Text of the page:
A local congresswoman called Friday for a congressional committee to investigate treatment of racehorses at Santa Anita Park and throughout the country due to the deaths of 22 horses at the Arcadia racetrack in less than three months.

“I am outraged by the deaths at Santa Anita racetrack,” Rep. Judy Chu, D-Pasadena, said in a statement. “Animals deserve to be treated with dignity and compassion, and the use of race-day medication like Lasix must stop. The U.S. is an outlier when it comes to the practice of injecting horses with this drug on race-day and we need answers on the impact of this practice at Santa Anita and throughout the country.

“I am calling on the House Energy and Commerce Committee to investigate and hold a hearing on the treatment of horses at Santa Anita and throughout our country, and to examine legislation like the Horseracing Integrity Act that would improve safety for racehorses,” Chu said. “I will work with my colleagues to ensure that all animals are treated humanely and to get to the bottom of this crisis. Until we know the horses are safe, the Santa Anita racetrack should be closed.”

Santa Anita has indefinitely suspended racing since the main dirt track was closed March 5 for further testing, with 3-year-old filly Princess Lili B becoming the latest casualty Thursday when she broke both of her front legs during a morning workout on the main track.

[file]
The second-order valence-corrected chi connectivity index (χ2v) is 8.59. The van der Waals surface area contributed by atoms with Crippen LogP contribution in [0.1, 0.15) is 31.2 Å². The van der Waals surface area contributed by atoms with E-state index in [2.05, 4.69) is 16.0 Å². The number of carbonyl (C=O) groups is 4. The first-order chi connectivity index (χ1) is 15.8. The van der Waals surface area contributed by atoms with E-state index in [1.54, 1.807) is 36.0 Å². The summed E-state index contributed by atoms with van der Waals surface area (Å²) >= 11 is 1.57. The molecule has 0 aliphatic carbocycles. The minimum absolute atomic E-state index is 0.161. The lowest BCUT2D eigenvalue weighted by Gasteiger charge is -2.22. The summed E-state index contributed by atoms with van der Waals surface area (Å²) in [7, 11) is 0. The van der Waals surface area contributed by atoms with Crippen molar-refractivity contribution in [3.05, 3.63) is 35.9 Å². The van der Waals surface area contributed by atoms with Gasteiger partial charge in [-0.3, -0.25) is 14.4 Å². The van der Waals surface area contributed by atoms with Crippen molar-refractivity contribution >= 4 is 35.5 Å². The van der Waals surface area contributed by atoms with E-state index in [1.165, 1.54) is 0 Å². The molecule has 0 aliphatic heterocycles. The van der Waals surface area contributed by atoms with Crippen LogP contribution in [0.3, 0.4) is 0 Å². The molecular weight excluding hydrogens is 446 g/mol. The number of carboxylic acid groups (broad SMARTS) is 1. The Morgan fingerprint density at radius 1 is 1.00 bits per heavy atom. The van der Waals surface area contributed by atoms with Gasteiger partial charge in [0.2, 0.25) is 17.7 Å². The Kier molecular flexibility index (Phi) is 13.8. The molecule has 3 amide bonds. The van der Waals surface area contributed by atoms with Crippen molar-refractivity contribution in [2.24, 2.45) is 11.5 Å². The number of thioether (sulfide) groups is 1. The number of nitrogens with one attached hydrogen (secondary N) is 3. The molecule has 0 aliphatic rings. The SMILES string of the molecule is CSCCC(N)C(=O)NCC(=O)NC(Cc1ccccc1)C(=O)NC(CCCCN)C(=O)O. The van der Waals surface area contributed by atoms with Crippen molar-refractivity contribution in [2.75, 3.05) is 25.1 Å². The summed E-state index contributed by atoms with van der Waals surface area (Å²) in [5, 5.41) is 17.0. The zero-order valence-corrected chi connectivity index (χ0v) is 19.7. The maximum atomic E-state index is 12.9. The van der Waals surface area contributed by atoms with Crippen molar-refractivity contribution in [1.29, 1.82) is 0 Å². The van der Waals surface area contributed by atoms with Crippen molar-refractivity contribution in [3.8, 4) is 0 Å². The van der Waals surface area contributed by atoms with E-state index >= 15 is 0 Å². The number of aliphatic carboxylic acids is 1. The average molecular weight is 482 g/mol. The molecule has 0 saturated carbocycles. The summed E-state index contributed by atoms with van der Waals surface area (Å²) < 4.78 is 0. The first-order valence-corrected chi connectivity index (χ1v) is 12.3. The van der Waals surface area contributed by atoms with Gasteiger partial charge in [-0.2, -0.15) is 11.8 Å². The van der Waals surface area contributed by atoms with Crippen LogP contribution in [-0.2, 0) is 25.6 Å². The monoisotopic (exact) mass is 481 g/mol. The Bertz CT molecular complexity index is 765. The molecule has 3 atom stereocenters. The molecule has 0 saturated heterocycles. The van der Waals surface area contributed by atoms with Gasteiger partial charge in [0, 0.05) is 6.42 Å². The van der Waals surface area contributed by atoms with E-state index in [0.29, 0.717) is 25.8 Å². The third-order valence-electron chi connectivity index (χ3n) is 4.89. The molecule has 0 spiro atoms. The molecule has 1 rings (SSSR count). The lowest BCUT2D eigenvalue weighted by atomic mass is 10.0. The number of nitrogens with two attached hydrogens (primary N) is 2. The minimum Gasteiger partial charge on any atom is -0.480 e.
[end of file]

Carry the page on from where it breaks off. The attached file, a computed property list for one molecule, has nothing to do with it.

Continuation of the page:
Shortly after the filly’s death, Belinda Stronach — chair and president of the company that owns Santa Anita Park — announced in an “open letter about the future of thoroughbred racing in California” that it would take the “unprecedented step of declaring a zero tolerance for race day medication” at Santa Anita Park and Golden Gate Fields, a racetrack in Berkeley also owned by The Stronach Group.

Responding to Chu’s statement, Santa Anita Park’s director of publicity, Mike Willman, noted that “medication issues were dealt with very comprehensively in the form of an open letter from our chairman and president.”

“At this time, we will not be elaborating on this statement but are hopeful Congresswoman Chu will take these groundbreaking protocols into account as she reviews this entire situation,” Willman wrote in an e-mail.

Santa Anita Park has come under fire from animal rights activists, with demonstrators from People for the Ethical Treatment of Animals protesting Thursday outside Los Angeles County District Attorney Jackie Lacey’s downtown Los Angeles office to urge a criminal investigation into the trainers whose horses have died since the start of the meet.

“At this time, the District Attorney’s Office has assigned investigators to work with the California Horse Racing Board,” Greg Risling of the District Attorney’s Office told City News Service.

“What has happened at Santa Anita over the last few weeks is beyond heartbreaking,” Stronach wrote in the open letter. “It is unacceptable to the public and, as people who deeply love horses, to everyone at The Stronach Group and Santa Anita. The sport of horse racing is the last great sporting legacy platform to be modernized. If we expect our sport to grow for future generations, we must raise our standards.”

She called it a “watershed moment” and wrote that the mandate “encompasses a complete revision of the current medication policy to improve the safety of our equine and human athletes and to raise the integrity of our sport.”